The oddest thing of all was that neither surprise nor familiarity prevented the Colonel’s being liked; his largest drafts on a sceptical attention passed for an overflow of life and gaiety — almost of good looks. He was fond of portraying his bravery and used a very big brush, and yet he was unmistakably brave. He was a capital rider and shot, in spite of his fund of anecdote illustrating these accomplishments: in short he was very nearly as clever and his career had been very nearly as wonderful as he pretended. His best quality however remained that indiscriminate sociability which took interest and credulity for granted and about which he bragged least. It made him cheap, it made him even in a manner vulgar; but it was so contagious that his listener was more or less on his side as against the probabilities. It was a private reflection of Oliver Lyon’s that he not only lied but made one feel one’s self a bit of a liar, even (or especially) if one contradicted him. In the evening, at dinner and afterwards, our friend watched his wife’s face to see if some faint shade or spasm never passed over it. But she showed nothing, and the wonder was that when he spoke she almost always listened. That was her pride: she wished not to be even suspected of not facing the music. Lyon had none the less an importunate vision of a veiled figure coming the next day in the dusk to certain places to repair the Colonel’s ravages, as the relatives of kleptomaniacs punctually call at the shops that have suffered from their pilferings.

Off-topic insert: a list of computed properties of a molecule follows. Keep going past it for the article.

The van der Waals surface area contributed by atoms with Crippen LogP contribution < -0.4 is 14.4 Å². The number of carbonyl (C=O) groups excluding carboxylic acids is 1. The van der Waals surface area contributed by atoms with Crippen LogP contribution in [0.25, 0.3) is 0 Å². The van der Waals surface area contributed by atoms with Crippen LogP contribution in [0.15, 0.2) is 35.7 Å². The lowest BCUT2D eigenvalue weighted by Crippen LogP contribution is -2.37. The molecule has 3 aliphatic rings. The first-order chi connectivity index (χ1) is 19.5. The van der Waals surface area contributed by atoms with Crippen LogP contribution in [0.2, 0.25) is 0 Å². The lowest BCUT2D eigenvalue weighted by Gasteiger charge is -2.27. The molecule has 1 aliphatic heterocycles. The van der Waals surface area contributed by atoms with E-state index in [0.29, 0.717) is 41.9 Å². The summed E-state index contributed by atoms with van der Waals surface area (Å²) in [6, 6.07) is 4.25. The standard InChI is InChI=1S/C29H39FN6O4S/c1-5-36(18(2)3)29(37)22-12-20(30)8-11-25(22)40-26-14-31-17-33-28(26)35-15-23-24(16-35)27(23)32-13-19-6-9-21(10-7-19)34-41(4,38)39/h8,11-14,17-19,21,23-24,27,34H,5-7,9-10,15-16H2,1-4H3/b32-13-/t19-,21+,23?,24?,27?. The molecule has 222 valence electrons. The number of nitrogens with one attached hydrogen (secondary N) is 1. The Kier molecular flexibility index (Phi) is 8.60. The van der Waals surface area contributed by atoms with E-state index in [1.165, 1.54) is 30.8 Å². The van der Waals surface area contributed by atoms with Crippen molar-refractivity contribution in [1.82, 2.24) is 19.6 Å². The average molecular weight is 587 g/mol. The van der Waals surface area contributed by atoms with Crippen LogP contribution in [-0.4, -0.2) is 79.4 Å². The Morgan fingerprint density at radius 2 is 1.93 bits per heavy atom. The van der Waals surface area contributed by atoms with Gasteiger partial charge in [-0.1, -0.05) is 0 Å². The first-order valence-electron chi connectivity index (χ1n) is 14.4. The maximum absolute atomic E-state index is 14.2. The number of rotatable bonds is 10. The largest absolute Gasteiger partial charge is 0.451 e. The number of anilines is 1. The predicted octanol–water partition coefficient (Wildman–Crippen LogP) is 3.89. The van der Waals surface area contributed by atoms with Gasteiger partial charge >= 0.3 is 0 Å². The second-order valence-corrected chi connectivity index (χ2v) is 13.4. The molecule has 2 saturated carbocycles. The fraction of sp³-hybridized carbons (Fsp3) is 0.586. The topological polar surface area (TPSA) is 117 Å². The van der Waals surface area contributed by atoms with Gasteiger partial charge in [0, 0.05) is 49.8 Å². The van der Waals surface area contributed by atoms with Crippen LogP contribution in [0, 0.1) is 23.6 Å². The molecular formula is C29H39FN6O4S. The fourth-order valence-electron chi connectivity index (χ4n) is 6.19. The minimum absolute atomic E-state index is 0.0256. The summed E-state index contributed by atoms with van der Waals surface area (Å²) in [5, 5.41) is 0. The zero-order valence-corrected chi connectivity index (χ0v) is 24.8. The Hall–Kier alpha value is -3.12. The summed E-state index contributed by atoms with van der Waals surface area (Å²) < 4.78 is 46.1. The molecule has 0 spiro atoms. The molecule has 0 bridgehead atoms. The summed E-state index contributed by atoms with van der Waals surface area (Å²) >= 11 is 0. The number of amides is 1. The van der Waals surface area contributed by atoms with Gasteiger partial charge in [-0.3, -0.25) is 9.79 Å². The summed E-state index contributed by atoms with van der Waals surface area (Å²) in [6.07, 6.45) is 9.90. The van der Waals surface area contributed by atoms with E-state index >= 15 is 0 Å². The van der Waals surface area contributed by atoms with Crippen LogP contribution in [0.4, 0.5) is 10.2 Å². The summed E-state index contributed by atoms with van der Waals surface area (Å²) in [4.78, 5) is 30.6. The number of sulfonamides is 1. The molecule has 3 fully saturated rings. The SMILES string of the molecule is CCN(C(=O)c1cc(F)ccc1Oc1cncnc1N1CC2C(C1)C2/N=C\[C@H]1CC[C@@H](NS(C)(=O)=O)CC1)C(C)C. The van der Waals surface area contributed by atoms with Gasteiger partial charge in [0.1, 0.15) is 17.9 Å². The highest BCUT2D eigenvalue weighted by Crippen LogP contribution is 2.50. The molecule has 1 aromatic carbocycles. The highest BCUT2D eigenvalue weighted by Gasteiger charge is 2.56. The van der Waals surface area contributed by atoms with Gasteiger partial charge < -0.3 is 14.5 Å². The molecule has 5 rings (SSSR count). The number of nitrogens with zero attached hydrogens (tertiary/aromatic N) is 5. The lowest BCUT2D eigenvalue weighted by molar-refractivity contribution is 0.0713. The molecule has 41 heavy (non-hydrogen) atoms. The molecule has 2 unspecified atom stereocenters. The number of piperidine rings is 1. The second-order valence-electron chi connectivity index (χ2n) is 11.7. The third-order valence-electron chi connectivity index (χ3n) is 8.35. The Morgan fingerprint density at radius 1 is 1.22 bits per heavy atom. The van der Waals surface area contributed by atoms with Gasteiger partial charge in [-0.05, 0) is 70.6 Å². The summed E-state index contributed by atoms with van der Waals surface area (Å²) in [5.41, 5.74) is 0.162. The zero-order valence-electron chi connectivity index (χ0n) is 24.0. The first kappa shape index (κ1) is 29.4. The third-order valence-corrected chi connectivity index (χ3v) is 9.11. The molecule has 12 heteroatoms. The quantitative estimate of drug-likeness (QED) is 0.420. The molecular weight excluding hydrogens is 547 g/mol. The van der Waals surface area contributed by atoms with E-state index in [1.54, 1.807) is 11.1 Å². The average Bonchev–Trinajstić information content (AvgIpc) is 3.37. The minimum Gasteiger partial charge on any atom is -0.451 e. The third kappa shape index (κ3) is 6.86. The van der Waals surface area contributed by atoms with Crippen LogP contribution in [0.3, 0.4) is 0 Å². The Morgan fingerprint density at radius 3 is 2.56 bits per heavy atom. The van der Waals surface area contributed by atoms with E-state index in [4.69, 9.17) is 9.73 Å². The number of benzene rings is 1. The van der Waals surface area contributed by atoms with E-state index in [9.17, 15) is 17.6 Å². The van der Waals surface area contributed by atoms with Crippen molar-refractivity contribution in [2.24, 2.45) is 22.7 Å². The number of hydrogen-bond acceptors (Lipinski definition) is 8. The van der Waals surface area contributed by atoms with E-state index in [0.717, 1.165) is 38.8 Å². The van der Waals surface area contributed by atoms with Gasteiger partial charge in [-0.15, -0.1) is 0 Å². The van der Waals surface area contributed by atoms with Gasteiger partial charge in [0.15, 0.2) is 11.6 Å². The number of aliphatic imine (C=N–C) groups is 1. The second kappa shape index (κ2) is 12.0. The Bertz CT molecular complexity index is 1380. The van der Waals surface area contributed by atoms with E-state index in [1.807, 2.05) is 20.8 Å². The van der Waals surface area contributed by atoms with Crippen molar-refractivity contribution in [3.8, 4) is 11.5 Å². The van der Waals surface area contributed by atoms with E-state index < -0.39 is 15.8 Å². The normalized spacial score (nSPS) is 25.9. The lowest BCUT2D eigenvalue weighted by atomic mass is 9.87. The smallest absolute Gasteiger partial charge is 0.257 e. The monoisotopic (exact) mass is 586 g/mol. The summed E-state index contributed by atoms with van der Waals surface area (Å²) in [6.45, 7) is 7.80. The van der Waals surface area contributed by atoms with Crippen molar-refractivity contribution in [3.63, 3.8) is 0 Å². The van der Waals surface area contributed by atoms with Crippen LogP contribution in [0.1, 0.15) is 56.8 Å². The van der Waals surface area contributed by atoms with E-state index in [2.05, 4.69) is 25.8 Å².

‘I must apologise, of course it wasn’t true, I hope no harm is done, it is only his incorrigible —— ’ Oh, to hear that woman’s voice in that deep abasement! Lyon had no nefarious plan, no conscious wish to practise upon her shame or her loyalty; but he did say to himself that he should like to bring her round to feel that there would have been more dignity in a union with a certain other person. He even dreamed of the hour when, with a burning face, she would ask him not to take it up. Then he should be almost consoled — he would be magnanimous.